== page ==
Ana Maria Carvalho Borges de Sousa, Lecturer in Portuguese Language, University of the Punjab – Lahore
It is really a very nice opportunity starting with the teaching of Portuguese Language at the Institute of Languages, University of the Punjab -– New Campus, in Lahore, from September 2011. It is a special and unique way to give to the students the possibility to know a new culture, through the language. It is also the place where we are able to underline the similarity of some words, both in Urdu Language and in Portuguese Language, which have very close spelling and, most of the times, the same meaning, showing in this way that both of these languages have several things in common. I’m so grateful to the University of the Punjab – New Campus, Lahore for giving me all the didactic training and economic support to collaborate in a research just about this very interesting matter. With Dr. Maria Isabel Maldonado (PhD in Spanish Language and General Linguistics (UNED, Spain) and Incharge of Institute of Languages, University of the Punjab, Lahore), we and semantic comparative analysis of ten words, common both in Urdu and Portuguese, that really exists a close connection between many cognates of Urdu Language and Portuguese Language. That would be due to the secular Portuguese presence in the Indian Subcontinent. Starting in the XVth century, the Portuguese settlers established themselves along the coast, keeping a close relation with the local idioms they both used. Although with roots in the Iberian Peninsula, the Portuguese Language spread itself many different sonorities, meanings and expressions. Portuguese Language is the language of Portugal, the westernmost country of language of others eight countries across four continents, of which six are in Africa (Angola, Mozambique, Guinea-Bissau, Cape Verde, São Tomé and Príncipe and Equatorial Guinea), one in South America (Brazil) and one in Asia (East Timor), with close to 250 million speakers. It also remains spoken by several thousand people in smaller regions, such as in Goa, Daman and Diu (India). On the diplomatic level, at several international institutions and regional organizations, including the European Union, Mercosur, the African Union and the Organization of American States. There is also an active movement to make it the seventh The political dimension of this immense Lusophone world is institutionalized in the Community of Portuguese Language Countries (CPLP), founded in 1996. It is based on the inter-governmental lines of the Commonwealth or Francophonie organizations and all eight Portuguesespeaking countries are its members. Mauritius and Senegal are associate observers. A big thank is going to the PakistanPortugal Business Council which, I’m sure, is already giving and will grow more and more in giving the possibility to spread the knowledge about Portugal and its opportunity, mainly in the trade But my great consideration and esteem goes to H.E. Dr. João Sabido Costa, Ambassador of Portugal to Pakistan, who is giving a great and beautiful boost to promote the bilateral relationships Pakistan/Portugal with diligence and constancy. It is also because of him that collaboration between The University of the Punjab and the the Portuguese Institute for cooperation and the language, in Lisbon, will start soon.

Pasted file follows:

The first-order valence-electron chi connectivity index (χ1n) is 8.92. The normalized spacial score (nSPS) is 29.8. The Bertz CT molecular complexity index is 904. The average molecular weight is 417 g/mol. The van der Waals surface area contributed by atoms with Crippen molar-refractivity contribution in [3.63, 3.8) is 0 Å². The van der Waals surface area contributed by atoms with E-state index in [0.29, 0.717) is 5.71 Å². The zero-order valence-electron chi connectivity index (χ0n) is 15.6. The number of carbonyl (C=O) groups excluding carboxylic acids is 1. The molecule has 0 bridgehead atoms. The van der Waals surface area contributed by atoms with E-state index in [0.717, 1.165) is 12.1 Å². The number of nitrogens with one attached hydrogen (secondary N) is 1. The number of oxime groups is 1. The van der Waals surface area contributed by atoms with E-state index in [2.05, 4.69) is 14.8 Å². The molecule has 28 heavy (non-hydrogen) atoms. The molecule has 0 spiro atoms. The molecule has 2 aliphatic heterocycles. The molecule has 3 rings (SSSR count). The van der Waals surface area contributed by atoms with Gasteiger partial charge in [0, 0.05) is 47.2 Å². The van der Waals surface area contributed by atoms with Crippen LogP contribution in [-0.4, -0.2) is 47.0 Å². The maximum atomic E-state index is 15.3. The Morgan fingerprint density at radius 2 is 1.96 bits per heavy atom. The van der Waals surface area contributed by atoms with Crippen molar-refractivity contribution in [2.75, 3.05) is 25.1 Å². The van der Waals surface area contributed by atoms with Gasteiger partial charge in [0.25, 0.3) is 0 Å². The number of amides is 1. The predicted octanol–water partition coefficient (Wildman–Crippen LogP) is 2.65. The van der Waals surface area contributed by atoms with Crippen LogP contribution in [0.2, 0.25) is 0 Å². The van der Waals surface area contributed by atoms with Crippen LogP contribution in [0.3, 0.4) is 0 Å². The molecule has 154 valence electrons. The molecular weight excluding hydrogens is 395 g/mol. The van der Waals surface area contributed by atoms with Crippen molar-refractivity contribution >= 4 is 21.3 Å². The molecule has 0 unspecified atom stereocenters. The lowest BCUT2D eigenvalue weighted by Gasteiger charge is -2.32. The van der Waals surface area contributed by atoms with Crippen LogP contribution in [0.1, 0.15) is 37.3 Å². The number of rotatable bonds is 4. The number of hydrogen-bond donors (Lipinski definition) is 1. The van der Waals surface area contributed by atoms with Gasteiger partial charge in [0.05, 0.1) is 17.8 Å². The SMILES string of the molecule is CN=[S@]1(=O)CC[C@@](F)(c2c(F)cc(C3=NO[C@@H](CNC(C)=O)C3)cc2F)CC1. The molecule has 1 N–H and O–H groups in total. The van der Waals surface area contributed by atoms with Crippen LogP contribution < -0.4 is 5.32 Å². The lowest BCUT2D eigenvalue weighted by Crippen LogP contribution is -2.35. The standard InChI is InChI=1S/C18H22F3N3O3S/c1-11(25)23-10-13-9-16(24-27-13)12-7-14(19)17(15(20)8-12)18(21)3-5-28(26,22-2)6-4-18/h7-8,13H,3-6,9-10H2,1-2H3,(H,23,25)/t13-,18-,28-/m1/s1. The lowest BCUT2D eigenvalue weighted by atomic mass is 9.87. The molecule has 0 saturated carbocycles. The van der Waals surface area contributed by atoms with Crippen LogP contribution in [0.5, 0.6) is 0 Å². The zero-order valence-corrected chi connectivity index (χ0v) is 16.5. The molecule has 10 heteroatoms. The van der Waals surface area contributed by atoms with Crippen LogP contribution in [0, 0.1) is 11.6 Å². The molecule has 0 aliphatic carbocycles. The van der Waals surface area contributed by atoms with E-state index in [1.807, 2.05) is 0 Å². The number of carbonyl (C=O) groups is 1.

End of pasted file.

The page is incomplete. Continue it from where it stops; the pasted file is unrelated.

Camões, I.P. –
with the students of Portuguese Language is the art. Discovering the Arabic Culture in the Portuguese art, is really a fascinating job. At least, I would like to say also that I’m very grateful to all of my colleagues. We work in a very nice atmosphere, supporting each other and collaborating to ensure our Institute of Languages becomes more and more the place where the students are happy to come familiar atmosphere.